The Massachusetts Supreme Judicial Court yesterday upheld the Massachusetts Municipal Wholesale Electric Co.'s contracts to sell Seabrook power to Massachusetts utilities, ending a legal battle that lasted almost two-and-a-half years, MMWEC said.

The contracts in question backed $517 million of the $876 million of municipal bonds the agency sold to pay for its 11.59% share of the Seabrook nuclear power plant.

Yesterday the Massachusetts high court confirmed that the contracts are valid and said the agency had acted correctly when it invokved a "step-up" provision in the contracts to redistribute to Massachusetts participants shares of the project originally held by Vermont utilities.

David Sjosten, the agency's general manager, said the court victory meant MMWEC was "born again."

The decision will allow the Massachusetts agency to refund its high-coupon outstanding debt, saving member utilities about $400 million in financing costs over the life of the bonds, Mr. Sjosten said.

The lawsuit challenging the contracts' validity had tarnished MMWEC's ratings and barred the agency from refinancing its debt.

Moody's Investors Service's Baa rating on the agency's debt has been suspended since 1988. Standard & Poor's Corp. has had its BBB MMWEC rating on Credit Watch with negative implications since the same year.

Since the rating agencies acted in response to the lawsuit, "we hope now with this decision they'll look more favorably on MMWEC's credit," said David Tuohey, a spokesman for MMWEC.

Rating agency officials said yesterday they were still studying the court ruling.

Joan Dougherty, an assistant vice president at Moody's, said it was beginning a reevaluation of its rating.

And Philip Edwards, a senior vice president at Standard & Poor's, said, "we're obviously assessing the situation."

The lawsuit that was settled yesterday had its roots in a September 1988 ruling by the Vermont Supreme Court that said six Vermont utilities had lacked the authority to enter into contracts to buy power through MMWEC from the troubled Seabrook nuclear plant.

The court said the Vermont utilities' Seabrook contracts with the agency were void "ab initio," or from the beginning.

To municipal bond market participants, the decision was disturbingly similar to a 1983 ruling involving Washington Public Power Supply System contracts, which led to the default of $2.25 billion of bonds, although the MMWEC situation differed in that the contracts voided backed only a small portion of the outstanding bonds.

The six Vermont utilities had shares in Project 6, which constituted more than half of MMWEC's involvement in Seabrook, and when their contracts were voided, the agency redistributed their shares among the Massachusetts Project 6 participants, citing the "step-up" provision in the contract.

But the Massachusetts utilities balked. Faced with paying still more for debt service on a nuclear plant that had been under construction for years and had yet to produce any power, 10 Massachusetts utilities challenged the validity of their contracts.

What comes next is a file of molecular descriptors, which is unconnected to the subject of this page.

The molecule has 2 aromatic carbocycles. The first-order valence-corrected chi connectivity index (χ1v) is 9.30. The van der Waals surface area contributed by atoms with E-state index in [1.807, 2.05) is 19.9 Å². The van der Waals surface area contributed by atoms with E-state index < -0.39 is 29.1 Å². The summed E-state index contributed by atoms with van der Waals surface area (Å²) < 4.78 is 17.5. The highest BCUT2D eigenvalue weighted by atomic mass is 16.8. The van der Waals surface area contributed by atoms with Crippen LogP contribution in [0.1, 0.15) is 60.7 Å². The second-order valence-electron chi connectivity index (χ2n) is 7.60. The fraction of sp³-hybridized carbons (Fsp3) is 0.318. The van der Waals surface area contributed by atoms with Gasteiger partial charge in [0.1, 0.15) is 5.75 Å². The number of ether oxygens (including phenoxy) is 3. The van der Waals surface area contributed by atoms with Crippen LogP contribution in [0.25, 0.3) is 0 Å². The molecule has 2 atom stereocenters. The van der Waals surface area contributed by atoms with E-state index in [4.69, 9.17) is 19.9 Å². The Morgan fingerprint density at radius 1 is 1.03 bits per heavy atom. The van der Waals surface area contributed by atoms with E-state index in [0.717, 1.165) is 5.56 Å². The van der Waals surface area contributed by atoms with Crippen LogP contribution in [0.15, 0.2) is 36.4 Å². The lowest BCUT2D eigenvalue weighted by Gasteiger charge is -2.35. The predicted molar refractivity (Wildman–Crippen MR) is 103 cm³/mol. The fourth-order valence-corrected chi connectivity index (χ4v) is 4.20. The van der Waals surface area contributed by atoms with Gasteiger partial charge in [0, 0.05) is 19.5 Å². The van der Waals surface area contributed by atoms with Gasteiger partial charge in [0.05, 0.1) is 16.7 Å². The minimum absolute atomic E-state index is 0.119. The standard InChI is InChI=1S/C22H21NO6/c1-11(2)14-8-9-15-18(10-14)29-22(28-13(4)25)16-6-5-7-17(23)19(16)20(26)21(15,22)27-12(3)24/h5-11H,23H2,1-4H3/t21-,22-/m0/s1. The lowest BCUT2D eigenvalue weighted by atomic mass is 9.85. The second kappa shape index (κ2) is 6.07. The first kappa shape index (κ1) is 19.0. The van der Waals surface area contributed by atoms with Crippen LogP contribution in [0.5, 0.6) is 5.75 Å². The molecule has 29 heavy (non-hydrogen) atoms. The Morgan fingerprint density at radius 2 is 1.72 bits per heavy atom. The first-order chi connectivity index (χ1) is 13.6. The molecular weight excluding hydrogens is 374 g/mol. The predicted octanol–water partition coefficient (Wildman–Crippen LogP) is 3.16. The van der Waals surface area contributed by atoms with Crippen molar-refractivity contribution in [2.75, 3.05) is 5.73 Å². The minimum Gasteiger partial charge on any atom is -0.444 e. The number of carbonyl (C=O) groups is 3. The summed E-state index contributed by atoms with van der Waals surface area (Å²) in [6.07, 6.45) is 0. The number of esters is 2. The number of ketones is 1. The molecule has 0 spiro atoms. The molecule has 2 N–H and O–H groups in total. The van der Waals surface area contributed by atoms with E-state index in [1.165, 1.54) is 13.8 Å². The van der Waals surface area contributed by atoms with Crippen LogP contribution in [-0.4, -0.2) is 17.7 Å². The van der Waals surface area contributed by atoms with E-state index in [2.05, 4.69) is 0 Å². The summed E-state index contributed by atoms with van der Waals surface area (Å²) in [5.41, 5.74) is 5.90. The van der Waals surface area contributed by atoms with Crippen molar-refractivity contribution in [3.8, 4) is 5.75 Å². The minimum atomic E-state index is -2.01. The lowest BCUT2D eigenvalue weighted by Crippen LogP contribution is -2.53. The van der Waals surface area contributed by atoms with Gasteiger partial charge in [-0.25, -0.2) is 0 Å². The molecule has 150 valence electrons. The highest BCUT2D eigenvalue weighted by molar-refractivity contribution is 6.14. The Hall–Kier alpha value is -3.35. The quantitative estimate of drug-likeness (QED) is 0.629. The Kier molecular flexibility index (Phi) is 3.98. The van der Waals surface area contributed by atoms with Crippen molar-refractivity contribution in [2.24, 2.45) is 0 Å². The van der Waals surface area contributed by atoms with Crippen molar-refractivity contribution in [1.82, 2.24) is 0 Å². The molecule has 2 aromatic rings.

They said that if the Vermont contracts were void from the beginning, MMWEC might have violated a contract provision requiring 100% participation. And they questioned whether the Vermont participants' exit constituted a default, the condition they said was a prerequisite if MMWEC was to use the step-up provision.

The court yesterday rejected both those arguments.

"Later determination by a court that one of the participants never had the authority to enter into an agreement was not meant to be an event that would cancel the entire project," the court said in its decision in reference to the utilities' argument about the 100% participation clause.

And in discussing the step-up provisions, the high court agreed with MMWEC that the provisions were intended to come into effect if some power sales agreements were declared void "ab initio."

At the end of its decision, the court acknowledged the financial hardships incurred by the Massachusetts Project 6 participants, but said upholding the contracts will "work to the benefit of public entities seeking financing in the future as they may be assured that their arrangements will be enforced as they intended."

Joseph Spadia, manager of the Hingham, Mass., Municipal Lighting Plant, one of the 10 utilities that brought the lawsuit against MMWEC, said yesterday's decision "answers the questions we had and couldn't find answers to other than by filing the court case."

"We certainly are not planning an appeal," Mr. Spadia said, but added he could not speak for the other nine utilities.

Asked about an appeal, Bruce Patten, manager of the Peabody, Mass., Municipal Light Plant, said, "that remains to be seen."

But he said that Peabody and the Hudson Light and Power Department, two of the largest Project 6 participants, intend to proceed with their lawsuit challenging the cancellation of the "sell-back provision," which gave Project 6 participants the right to sell some of their Seabrook power back to the project's lead owner, Public Service Co. of New Hampshire.

The sell-back lawsuit was stayed pending the resolution of the lawsuit decided yesterday.

Mr. Tuohey said MMWEC was working to settle the sell-back issue out of court. In any case, he said, it would not interfere with the refunding, which had been held up because of the court case on the contracts and its effect on MMWEC's ratings.

The agency already has state approval to refinance $691 million of its outstanding debt and has asked the Massachusetts Department of Public Utilities to approve an additional $260.2 million.

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